Yesterday morning the Washington Post reported recent FDA findings on lead in lipstick for 400 lipsticks. (See below for link). I was very concerned by the paucity of the report. It seemed to lack context and background information. We all need to be concerned about how adulterants get into products. We need safe consumer products. We also need to be complete and truthful about the context, the threats and the real goals. While I understand that it is easier to focus on the cosmetic industry and to hope that women will put pressure on the government about beauty products, the real problem in this country is with chemicals and how they are made. The EPA is under constant attack by lobbyist and the current Congress to reduce their authority to mandate SAFETY and HEALTH for all Americans. Criticizing lipstick is a sidebar at best and distracts from the real issue at worst. The article failed to explain how different levels of lead are allowed in different agencies, from 15 ppm for water under EPA to 0.01ppm for children’s candy under the CPSC. Nor does it make clear that lead is not classified as a carcinogen but is a neural toxin for developing children. (In fact, the article does not say why lead is a problem at all). Babies exposed to lead tend to accumulate the lead in their bones where it continues to effect how their brains and other nerves develop into adulthood. There are not any studies that indicate any anyone has suffered anything from using lipstick (except that time I got in trouble for drawing on white walls with my mom’s lipstick when I was 3). Bottom line: everything can be safer and healthier. If we are serious about safety, we need to look at the chemical industry, the base manufacturer of everything we buy and use. This constant harping on the cosmetic industry seems to avoid the hard work of changing how we make and sell chemicals in this country. Let’s get real and do the hard work. Start by using as much organic product as possible. LINK: http://www.washingtonpost.com/business/economy/400-lipstick-brands-contain-lead-fda-says/2012/02/14/gIQAhOyeDR_story.html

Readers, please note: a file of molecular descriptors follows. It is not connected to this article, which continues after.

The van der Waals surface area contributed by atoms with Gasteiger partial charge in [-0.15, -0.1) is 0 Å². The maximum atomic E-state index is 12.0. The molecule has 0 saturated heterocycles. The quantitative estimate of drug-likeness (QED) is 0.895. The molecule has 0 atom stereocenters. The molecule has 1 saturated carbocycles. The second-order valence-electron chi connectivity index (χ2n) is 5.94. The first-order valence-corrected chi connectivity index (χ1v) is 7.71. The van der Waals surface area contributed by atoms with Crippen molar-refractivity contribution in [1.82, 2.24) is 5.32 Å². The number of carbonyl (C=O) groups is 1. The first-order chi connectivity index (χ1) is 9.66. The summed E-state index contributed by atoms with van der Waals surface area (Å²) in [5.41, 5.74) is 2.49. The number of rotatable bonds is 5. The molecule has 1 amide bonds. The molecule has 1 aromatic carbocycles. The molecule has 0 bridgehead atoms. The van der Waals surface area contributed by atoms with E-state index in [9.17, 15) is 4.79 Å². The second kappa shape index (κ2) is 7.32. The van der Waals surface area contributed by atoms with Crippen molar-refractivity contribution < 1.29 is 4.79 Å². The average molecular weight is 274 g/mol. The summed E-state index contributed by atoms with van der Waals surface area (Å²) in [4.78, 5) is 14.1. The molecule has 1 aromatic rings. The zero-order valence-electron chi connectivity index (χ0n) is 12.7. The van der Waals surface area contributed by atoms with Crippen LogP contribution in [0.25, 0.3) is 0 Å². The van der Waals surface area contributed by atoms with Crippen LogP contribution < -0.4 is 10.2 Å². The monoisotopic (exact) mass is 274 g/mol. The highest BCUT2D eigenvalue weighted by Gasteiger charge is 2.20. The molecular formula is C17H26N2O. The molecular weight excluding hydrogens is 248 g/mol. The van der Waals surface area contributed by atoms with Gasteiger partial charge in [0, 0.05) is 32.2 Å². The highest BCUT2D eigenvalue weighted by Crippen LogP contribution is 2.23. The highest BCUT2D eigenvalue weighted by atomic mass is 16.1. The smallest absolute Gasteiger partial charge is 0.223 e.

This week I have received numerous calls asking: “What can I do to get certified for (you pick the question)…the Whole Foods List…the Whole Foods Standards…the NOP…the NSF…? And then they want to do all of this by June 1st for formulas that already exist and were never designed to meet any of those Standards. Certified by next Wednesday. Yeah, right. I have received “Help!” calls from brands, from private label labs, from cosmetic distributors, and from NOP certifiers who look at ingredient statements of things like: “Cocoamidopropylbetaine, Sodium Cocoaphoacetate, Sodium Cocoyl Sarcosinate” . . . and their eyes cross. (Just in case you don’t know, none of these ingredients would pass NOP or NSF). Folks – a few basics: #1 – The NOP Standard is for food. The NOP certifiers are looking for an ingredient statement that includes recognizable food ingredients. (Yes, I know you make cosmetics but…facts are facts). You will need to make sure that your INCI names translate into things like “sunflower oil”, “Non-GMO Vitamin E”, etc. You will not meet the NOP unless you used all food ingredients and a few allowed non-organic food ingredients like citric acid and malic acid. Good luck with that. #2 – The NSF Standard was designed without being tested by real cosmetic companies which means it will change repeatedly over the next few years. (Reminded me of that old line that a camel was a horse designed by a committee). They do NOT have a list of approved ingredients and it does not allow things like most vitamins (no C, no D, no A, etc.) and the only effective preservative it allows is potassium sorbate and sodium benzoate. Again, good luck. #3 – Whole Foods sent this letter to their vendors…what, a year ago? Well, 11 months anyway. Now what? Whole Foods decided that the NOP and/or the NSF were the only acceptable standards for their store. They have that right. One might argue that in the interest of promoting organic agriculture it would have served us all if they accepted the other organic standards, but . . . they didn’t and too many companies have waited until now to react. Results? As of today – there are only 2 private labels labs in the US certified to do NSF certified products and it takes a few months to get through the process. There is only 1 certifier offering this standard and my sense is that it is a struggle to get the right documents from their applicants and they are learning as they go. It is a confusing process that is evolving and will get easier – but not before June 1st. There are about 5 brands, (1 large, 4 small) who have gotten products certified.SOOOO – should we start a pool? Who thinks that WF will pull all the non-certified products that are not certified off the shelves next Wednesday? I really don’t know. I also don’t know if they realize how few people have gotten certified. I am working with a few who are trying to get certified – but it won’t be by next week.Stay tuned – this will be interesting!